* This piece was written prior to Italy's auction of 10-year bonds.
There were small but as-yet inconclusive signs last night that the European Central Bank’s backdoor attempt to do what its mandate prevents it from doing directly might be working. More substantial evidence will be available tonight.
Last week the ECB did something unprecedented when it lent European banks €489 billion of three-year money at a meagre one per cent interest rate. The strategy appears to have been not just to flood the banks with liquidity but to encourage them to enter into carry trades that would ease the credit crunch in sovereign debt markets.
The ECB can’t buy sovereign debt directly but it appears to have hoped the banks would do so on its behalf, borrowing from it at one per cent to invest in their governments’ debts and collecting a 300 or 400 basis point margin in the process.
At face value the strategy failed, with the banks promptly depositing €452 billion with the ECB – and earning a loss-making 0.25 per cent on those funds. In effect, the banks are paying the ECB to protect their liquidity rather than accept any level of risk.
There was, however, a glimmer of something hopeful. Last night Italy was able to sell €9 billion of six-month Treasury bills and €1.76 billion of two-year zero coupon notes. The bills were sold on a coupon of 3.25 per cent – half the rate Italy had to pay for a similar issue only a month ago. The notes sold at 4.85 per cent, compared with the 7.81 per cent the market demanded for a similar issue in November.
The flow-on effect of the issues was seen in an immediate 25 basis point fall in Italy’s 10-year bond rate, to 6.75 per cent, although that decline was retraced in later trading and the 10-year bond rate remained at the 7 per cent level that is regarded as the threshold for an unsustainable cost of sovereign borrowing.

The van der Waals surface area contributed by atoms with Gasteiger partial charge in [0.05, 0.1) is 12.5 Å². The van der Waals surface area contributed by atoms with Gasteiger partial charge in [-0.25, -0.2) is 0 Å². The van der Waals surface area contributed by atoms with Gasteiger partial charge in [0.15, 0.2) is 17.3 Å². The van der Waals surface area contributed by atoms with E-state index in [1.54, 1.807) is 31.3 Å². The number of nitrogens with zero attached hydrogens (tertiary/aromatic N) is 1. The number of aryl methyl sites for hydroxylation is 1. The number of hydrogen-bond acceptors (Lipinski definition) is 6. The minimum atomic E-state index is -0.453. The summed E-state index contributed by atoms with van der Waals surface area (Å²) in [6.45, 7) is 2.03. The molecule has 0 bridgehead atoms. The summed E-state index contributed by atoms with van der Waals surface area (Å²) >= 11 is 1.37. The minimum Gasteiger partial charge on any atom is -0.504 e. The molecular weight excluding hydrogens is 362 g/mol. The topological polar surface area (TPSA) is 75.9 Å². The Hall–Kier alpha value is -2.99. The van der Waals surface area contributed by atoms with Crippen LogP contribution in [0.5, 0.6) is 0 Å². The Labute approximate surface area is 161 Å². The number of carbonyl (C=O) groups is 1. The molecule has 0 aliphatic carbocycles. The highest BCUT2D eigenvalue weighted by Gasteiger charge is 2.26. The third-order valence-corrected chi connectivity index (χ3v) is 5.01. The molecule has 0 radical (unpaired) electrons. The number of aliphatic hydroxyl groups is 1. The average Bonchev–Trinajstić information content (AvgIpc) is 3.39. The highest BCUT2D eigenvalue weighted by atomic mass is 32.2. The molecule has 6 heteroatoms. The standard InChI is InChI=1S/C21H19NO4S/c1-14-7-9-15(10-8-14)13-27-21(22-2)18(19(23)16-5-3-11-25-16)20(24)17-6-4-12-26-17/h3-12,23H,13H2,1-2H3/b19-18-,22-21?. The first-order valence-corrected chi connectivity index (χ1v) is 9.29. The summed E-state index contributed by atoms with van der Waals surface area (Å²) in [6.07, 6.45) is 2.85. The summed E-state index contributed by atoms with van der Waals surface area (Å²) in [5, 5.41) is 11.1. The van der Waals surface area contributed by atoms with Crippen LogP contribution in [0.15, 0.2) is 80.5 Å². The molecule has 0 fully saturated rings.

The successful issues, and the dramatic fall in their cost, could be regarded as both a tick for the €30 billion fiscal reform package Mario Monti’s government passed in parliament last week and a small sign that some of the ECB’s funds were being used in the fashion it appears to have hoped for.
The larger, far more important, test comes tonight when Italy will try to sell €8.5 billion of three-year, seven-year and 10-year bonds.
The trading in the 10-year bonds last night suggests that it is unlikely there will be the same steep falls in the cost of funds experienced with the shorter maturities that are needed to reduce the impact of the debt-servicing burden on an economy which will be forced deeper into recession by the austerity measures. Italy has about €1.9 trillion of sovereign debt.
With Italy needing to raise about €450 billion from bond and bill issues next year, a big chunk of it in the first quarter, the outcome of tonight’s issues will set a critical tone for the eurozone and its prospects of somehow muddling its way out of the crisis, or at least buying some time to come up with a more convincing plan than the succession of half-measures that have so far exacerbated the markets’ fears and the financial impacts of them on governments and banks.